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Ferry runs aground in Jamaica Bay, passengers rescued, officials say

A Seastreak ferry heading to the Brooklyn Army

A Seastreak ferry heading to the Brooklyn Army Terminal ran aground on May 28, 2014, in Jamaica Bay near the Cross Bay Boulevard toll bridge. A Coast Guard boat came to the rescue. Photo Credit: Uli Seit

More than two dozen Rockaway business owners and residents had to be rescued Wednesday when a Seastreak ferry taking them on a special cruise around Jamaica Bay ran aground not far from Cross Bay Boulevard Bridge, officials said.

The vessel Ocean State became lodged about 11:30 a.m. in mud in low water that the captain said wasn't on any nautical chart, said Tom Wynne, a spokesman for Seastreak LLC. With the tide going out and the water level dropping, the crew had the passengers move to the front of the ferry in an unsuccessful effort to free it from the mud, Wynne said.

About 12:15 p.m. the U.S. Coast Guard was notified and an FDNY vessel arrived to remove the passengers and four crew members. Howard Schwach, one of the passengers, said he and the others on the vessel were taken at about 1:15 the Beach 116th Street dock in Rockaway Park, where they made their way to their cars. No one was injured and ferry officials said the 55-foot vessel appeared to be undamaged.

"It was very uneventful," said Schwach, who lives in the Rockaway area, about the rescue. "The ship's crew was great, the firefighters courteous."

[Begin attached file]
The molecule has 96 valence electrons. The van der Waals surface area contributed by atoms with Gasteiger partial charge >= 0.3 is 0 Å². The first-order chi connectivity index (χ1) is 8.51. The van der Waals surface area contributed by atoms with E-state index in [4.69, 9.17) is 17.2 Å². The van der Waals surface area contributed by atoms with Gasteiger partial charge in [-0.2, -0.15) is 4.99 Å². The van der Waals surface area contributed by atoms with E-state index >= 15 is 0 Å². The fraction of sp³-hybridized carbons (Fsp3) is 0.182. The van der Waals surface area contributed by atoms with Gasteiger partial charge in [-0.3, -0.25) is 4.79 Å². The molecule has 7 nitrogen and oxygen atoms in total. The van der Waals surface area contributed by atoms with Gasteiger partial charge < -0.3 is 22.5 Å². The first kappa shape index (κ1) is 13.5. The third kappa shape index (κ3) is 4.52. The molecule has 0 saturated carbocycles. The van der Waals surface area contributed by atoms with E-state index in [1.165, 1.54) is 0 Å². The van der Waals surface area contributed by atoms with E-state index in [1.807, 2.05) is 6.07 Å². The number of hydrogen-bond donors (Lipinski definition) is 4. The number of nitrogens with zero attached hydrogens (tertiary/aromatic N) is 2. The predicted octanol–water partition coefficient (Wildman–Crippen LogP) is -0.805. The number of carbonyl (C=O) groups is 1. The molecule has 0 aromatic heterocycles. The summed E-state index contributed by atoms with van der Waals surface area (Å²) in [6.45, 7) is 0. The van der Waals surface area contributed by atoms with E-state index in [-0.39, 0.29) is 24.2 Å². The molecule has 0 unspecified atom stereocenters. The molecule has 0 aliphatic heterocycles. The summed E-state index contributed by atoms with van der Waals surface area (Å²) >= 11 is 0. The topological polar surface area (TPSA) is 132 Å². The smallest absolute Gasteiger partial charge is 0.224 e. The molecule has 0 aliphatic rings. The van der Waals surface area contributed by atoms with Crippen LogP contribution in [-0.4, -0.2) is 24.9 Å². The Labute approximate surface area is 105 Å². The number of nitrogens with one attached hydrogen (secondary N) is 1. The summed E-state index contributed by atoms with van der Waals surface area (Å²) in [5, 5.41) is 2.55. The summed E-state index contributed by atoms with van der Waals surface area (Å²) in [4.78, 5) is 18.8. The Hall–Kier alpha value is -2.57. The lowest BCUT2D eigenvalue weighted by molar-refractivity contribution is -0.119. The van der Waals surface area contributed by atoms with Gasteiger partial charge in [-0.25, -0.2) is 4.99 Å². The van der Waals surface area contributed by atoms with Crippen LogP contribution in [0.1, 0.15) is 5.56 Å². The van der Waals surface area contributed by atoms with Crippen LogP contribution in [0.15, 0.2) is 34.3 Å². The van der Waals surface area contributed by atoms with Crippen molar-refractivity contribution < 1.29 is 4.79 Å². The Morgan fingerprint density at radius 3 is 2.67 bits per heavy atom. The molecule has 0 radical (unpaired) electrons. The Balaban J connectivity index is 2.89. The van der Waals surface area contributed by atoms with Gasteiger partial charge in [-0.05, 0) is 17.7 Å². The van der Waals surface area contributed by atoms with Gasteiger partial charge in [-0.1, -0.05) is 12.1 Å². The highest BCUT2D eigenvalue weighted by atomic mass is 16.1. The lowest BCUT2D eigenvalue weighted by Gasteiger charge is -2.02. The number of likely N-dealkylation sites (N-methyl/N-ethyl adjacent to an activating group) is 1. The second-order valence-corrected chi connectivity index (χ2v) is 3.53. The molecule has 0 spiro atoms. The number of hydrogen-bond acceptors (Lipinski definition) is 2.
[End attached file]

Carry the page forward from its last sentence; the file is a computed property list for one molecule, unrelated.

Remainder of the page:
Schwach said the ferry trip was arranged for him and others in Rockaway as a community meeting with Seastreak president Jim Barker to explore possible expansion of the company's ferry service to the area. Currently, Seastreak runs ferry service during weekdays from the Rockaway area to piers at the Brooklyn Army Terminal and Manhattan.

The Ocean State was headed east toward Kennedy Airport, which was discussed as a possible new stop, when it got stuck, said Schwach, who runs the local website

"He was embarrassed," Schwach said of Barker's reaction to the three-hour ordeal. Passengers were given hot chocolate, coffee and potato chips while they waited, Schwach said. Barker didn't return a telephone call or email message seeking comment.

Wynne said the Ocean State was not one of the vessels used on regular runs from the area to Brooklyn and Manhattan, noting that regular ferry service was uninterrupted. Late Wednesday, Seastreak officials were waiting to see if high tide would free the Ocean State from the mud.

Wynne said the company was "certainly willing" to look at possible expansion of its Rockaway service. But there were no current plans to add any additional stops, he said.

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